Michigan's Lockwood Hopes to Shoulder the Load
In December of 2016, Will Lockwood was skating near the boards with one of his teammates. A Badger was following them closely and, about four feet away from the boards, pushed Lockwood. Flying at the boards at an awkward angle, Lockwood assumed he would meet them head on. He threw up his left arm to protect his head and neck.
It worked, taking away the force from his head and neck. But it left the Michigan freshman with a separated shoulder.
“I didn’t really know what to think. I didn’t really know what a separated shoulder ever felt like. … I didn’t know until I took my shoulder pads off and saw my shoulder was out of place,” Lockwood said.
After the initial injury, Lockwood returned and played throughout the season. He finished the year with 20 points in 30 games, which ranked second on the team.
“Playing with a separated shoulder actually doesn’t cause any pain,” Lockwood said.
It doesn’t hurt, unless it pops back out of place, which is more likely to happen without surgery. Lockwood reinjured his shoulder a couple of times and missed a total of five games. At the end of the season, he decided on surgery and spent his offseason rehabbing.
“He looks good. He’s, I would say, 90 percent, 85-90 percent. He participates in all the drills. There’s limited content on a couple drills but they just want to give him some extra time,” Michigan head coach Mel Pearson said.
His recovery stint included rehabbing three times a week. Initially his rehab focused on getting motion back, followed by getting strength back to normal and finally increasing that strength.
While rehabbing in the offseason, Lockwood attended both Canucks rookie camp and the World Junior Summer Showcase, but was unable to play at either. He instead spent time observing and reconnecting with familiar faces.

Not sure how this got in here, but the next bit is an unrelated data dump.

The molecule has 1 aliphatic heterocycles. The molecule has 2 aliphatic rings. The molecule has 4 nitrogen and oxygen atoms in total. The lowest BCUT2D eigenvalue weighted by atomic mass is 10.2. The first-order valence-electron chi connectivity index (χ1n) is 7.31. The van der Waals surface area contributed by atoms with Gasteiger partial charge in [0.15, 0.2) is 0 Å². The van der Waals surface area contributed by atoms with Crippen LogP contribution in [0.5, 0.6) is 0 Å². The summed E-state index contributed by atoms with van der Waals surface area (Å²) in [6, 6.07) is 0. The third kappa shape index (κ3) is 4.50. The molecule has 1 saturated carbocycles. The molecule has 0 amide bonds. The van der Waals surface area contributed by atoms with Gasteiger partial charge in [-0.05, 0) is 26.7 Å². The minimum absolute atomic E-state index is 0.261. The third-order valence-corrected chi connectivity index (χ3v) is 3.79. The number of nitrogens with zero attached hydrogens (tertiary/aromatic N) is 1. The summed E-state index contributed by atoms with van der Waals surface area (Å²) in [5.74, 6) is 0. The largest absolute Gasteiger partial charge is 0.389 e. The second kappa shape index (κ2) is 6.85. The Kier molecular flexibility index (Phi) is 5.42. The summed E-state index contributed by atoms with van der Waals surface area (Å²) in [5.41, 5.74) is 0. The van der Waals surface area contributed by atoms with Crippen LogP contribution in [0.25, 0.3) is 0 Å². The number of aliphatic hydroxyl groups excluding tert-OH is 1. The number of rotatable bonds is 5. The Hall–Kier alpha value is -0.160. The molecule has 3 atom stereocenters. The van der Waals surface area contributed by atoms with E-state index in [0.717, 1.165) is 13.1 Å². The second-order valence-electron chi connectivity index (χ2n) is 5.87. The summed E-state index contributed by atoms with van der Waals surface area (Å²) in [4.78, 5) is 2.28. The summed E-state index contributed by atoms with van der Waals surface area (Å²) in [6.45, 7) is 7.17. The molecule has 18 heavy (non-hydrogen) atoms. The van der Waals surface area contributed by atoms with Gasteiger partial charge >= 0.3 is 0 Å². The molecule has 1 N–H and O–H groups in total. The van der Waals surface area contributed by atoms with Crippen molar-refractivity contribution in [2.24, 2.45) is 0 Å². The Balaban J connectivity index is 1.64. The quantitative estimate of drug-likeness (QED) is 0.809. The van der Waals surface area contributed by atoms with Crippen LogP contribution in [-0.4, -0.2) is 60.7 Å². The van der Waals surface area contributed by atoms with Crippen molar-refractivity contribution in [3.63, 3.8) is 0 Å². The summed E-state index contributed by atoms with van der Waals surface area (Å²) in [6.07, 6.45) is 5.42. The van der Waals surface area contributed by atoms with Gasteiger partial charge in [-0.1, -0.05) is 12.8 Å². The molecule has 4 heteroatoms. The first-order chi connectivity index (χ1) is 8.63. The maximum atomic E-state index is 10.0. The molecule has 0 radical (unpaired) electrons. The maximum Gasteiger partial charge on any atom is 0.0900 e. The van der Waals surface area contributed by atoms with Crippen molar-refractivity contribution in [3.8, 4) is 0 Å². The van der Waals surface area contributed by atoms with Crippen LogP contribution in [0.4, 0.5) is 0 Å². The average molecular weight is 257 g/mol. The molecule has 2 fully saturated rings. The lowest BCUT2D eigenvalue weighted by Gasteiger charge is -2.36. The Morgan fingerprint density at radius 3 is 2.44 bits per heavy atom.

“He’s a skilled player, he plays hard, he’s quick, he’s explosive,” Pearson said. “We need him healthy and we need him to have a good year. And here he is only a sophomore and we’re putting that on him but he looks good. He looks good and he’ll be ready to go.”
Lockwood, the son of former Michigan forward Joe, was named the team’s most valuable player and top rookie. While his point total last season was modest, the Wolverines are expecting — and need — a higher contribution.
“I expect him to take another step forward, absolutely,” Pearson said. “Your first year you’re never quite sure how you’re going to do and he had a good year. The important thing is now that he has that experience or that understanding of what it takes because he’s got the skill and he plays the game the right way so I expect him to take another step forward. And he’s going to need some help obviously from people around him but ... knowing Will and knowing how he approaches the game and his work ethic and everything, he’s given himself a chance to have a better year this year.”
While there’s always a possibility of Lockwood reinjuring his shoulder, the thought hasn’t made him hesitate much.
“I think that’s always something in the back of your head but [you have to] forget about that and move on. Now it’s repaired,” Lockwood said.